Cashless societies will eradicate facilitation payments

Perhaps the best news for anti-corruption campaigners is that the use of cash is on the decline in most world economies. The rise of electronic, particularly contactless, payment systems and the use of cryptocurrencies will see the number of cash transactions fall by at least 30% in five years. This means that while Granny may need to use alternative payment methods inside her Christmas cards, making facilitation payments or small cash bribes for routine services will be much more difficult.

Enforcement will continue to evolve and spread geographically

2016 looks to be a record year for international anti-bribery enforcement and, even with recent political shifts, anti-corruption enforcement will continue to increase and evolve. In the UK, the rise of Deferred Prosecution Agreements will continue and we will finally see adequate procedures tested in a court of law. Self-reporting will become much more prevalent, and other nations will follow France in enacting anti-corruption laws. Further, large economies such as China and India will join the US in extending the reach of their enforcement authorities beyond their own borders.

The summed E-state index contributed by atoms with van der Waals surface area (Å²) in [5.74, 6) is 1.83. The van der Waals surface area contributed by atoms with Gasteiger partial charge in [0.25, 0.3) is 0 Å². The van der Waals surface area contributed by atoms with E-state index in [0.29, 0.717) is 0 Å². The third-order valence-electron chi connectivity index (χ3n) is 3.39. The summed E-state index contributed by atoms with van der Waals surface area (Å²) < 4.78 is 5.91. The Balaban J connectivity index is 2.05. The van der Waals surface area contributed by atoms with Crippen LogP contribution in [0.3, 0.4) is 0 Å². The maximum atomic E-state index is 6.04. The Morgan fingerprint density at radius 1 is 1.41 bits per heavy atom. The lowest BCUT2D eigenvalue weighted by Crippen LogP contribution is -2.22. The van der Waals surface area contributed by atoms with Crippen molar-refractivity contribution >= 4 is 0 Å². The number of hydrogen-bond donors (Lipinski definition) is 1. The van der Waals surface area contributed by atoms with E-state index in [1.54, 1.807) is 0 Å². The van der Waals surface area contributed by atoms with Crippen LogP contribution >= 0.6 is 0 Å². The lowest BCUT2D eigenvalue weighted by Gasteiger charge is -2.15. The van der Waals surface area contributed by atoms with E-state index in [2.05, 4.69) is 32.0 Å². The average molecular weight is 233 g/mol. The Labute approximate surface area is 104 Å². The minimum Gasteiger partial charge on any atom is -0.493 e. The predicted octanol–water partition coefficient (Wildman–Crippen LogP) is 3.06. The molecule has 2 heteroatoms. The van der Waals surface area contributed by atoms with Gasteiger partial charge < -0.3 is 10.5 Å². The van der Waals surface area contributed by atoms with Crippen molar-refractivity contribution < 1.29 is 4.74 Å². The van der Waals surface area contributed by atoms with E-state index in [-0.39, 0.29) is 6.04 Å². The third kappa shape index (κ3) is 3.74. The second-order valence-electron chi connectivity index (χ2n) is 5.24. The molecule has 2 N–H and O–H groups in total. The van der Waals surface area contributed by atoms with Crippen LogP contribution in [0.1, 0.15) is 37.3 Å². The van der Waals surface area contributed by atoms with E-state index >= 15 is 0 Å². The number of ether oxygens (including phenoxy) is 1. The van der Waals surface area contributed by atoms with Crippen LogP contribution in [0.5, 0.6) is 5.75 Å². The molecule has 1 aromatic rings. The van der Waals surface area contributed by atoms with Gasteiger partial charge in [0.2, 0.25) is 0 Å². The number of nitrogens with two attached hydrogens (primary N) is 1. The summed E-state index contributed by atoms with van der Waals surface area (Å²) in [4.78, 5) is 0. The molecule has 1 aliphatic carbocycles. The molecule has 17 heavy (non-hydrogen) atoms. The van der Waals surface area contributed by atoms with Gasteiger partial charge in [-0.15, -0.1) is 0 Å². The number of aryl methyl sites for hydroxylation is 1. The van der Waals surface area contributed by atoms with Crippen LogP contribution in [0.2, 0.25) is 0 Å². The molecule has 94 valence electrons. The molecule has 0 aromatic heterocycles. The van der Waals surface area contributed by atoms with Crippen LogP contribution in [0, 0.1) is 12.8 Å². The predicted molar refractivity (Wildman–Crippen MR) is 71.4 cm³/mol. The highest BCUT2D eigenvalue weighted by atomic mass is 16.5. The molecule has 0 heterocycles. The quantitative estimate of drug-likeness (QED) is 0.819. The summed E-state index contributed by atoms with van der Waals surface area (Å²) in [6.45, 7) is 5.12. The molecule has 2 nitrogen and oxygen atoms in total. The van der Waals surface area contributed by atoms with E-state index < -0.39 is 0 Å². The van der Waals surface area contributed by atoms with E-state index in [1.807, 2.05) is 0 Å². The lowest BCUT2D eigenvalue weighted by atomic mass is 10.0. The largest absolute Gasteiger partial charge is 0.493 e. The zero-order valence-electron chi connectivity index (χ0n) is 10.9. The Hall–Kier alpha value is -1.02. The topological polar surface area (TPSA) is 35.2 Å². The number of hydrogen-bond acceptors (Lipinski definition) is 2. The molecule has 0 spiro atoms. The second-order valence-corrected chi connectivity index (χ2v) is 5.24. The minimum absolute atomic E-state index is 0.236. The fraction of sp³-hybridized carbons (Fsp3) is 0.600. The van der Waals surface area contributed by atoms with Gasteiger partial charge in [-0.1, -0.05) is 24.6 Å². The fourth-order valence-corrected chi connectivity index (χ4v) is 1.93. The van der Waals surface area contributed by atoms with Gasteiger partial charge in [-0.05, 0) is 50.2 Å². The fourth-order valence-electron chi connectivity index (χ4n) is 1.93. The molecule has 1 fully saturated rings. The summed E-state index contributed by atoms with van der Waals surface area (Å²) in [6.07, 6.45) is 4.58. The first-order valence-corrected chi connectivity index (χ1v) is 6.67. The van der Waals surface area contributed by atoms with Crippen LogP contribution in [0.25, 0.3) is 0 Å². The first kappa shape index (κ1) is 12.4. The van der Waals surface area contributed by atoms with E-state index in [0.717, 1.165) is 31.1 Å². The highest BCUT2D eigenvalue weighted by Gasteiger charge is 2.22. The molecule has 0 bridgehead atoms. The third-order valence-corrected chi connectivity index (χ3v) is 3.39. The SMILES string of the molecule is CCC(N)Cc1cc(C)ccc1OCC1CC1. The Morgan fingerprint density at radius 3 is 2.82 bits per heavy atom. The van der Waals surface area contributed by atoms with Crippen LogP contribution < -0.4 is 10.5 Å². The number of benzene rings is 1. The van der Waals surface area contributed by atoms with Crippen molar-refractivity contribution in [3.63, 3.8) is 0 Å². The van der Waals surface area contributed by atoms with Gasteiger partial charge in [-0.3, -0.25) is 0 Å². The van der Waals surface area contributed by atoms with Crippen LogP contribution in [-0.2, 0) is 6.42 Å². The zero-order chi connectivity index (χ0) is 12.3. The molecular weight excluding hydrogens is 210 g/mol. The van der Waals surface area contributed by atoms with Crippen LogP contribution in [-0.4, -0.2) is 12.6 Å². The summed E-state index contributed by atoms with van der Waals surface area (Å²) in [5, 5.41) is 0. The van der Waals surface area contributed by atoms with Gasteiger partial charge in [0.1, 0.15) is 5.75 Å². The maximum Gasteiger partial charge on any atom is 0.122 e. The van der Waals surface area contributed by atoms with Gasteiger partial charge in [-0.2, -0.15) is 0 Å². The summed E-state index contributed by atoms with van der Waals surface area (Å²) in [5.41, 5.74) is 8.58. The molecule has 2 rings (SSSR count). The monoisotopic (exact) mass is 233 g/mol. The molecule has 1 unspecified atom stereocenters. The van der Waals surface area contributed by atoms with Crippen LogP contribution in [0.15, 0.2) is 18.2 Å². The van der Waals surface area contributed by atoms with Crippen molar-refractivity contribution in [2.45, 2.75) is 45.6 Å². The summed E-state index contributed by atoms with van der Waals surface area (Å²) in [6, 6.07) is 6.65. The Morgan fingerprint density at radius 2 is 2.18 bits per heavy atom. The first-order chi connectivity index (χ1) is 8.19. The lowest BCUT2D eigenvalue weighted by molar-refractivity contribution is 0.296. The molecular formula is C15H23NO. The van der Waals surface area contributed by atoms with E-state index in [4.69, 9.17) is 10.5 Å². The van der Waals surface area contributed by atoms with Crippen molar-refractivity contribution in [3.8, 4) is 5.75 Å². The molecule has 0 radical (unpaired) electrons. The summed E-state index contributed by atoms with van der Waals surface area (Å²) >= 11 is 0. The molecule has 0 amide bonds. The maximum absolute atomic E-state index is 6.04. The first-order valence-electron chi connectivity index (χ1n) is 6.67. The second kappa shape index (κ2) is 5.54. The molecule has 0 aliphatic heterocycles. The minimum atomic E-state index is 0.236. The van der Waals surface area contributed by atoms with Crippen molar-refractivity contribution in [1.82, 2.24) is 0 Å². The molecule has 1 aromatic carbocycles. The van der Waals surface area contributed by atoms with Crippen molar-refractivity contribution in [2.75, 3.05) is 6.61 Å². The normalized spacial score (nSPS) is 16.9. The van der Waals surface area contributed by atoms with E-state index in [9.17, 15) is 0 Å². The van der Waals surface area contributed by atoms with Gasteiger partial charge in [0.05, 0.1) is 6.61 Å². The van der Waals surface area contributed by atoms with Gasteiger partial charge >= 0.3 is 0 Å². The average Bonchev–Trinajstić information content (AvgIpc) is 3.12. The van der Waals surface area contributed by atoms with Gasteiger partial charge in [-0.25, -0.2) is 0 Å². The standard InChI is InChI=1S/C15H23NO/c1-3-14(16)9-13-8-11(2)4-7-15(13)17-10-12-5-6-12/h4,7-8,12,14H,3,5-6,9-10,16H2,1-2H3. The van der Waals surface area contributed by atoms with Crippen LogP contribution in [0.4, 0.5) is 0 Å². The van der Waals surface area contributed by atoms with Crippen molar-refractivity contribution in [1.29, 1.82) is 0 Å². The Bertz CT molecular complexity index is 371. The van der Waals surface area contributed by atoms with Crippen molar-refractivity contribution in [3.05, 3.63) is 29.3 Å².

Societal action will be more effective than regulation

Corruption is becoming far less accepted in many societies. The rise of consumer and societal pressure, enabled by social media (through sites such as www.ipaidabribe.com) and data losses (e.g. the Panama Papers) will mean public campaigns against corrupt governments and businesses will be a more effective deterrent than regulation. As a result companies will need to monitor their social media and public profile closely as they currently aim to comply with regulation, and respond rapidly to incidents of corruption when they arise.

As a result, companies’ social media and public profiles will become as important to monitor as their regulatory compliance. Greater public scrutiny will increase the expectation for a rapid and effective response to incidents of corruption.

Ethical and transparent global business will be the norm

Finally, an aspirational prediction as we head into the new year: businesses will become more ethical, more transparent and better governed. While human nature and the persistence of corruption over the centuries means that we will not be predicting a decline in corruption in 2022, companies will increasingly reflect the values of their millennial workforces and shareholders. There will be a continued convergence of governance, risk management, ethics and compliance, and security management programmes into a single model of ethical and transparent business. Companies which already have this as a key element of their strategy will be market leaders, while others will not be around to see in the new year in 2022.


To discuss the issues raised in this blog please contact me:

Mark Anderson | Partner
Call: 020 7804 2564 | Email: mark.r.anderson@pwc.com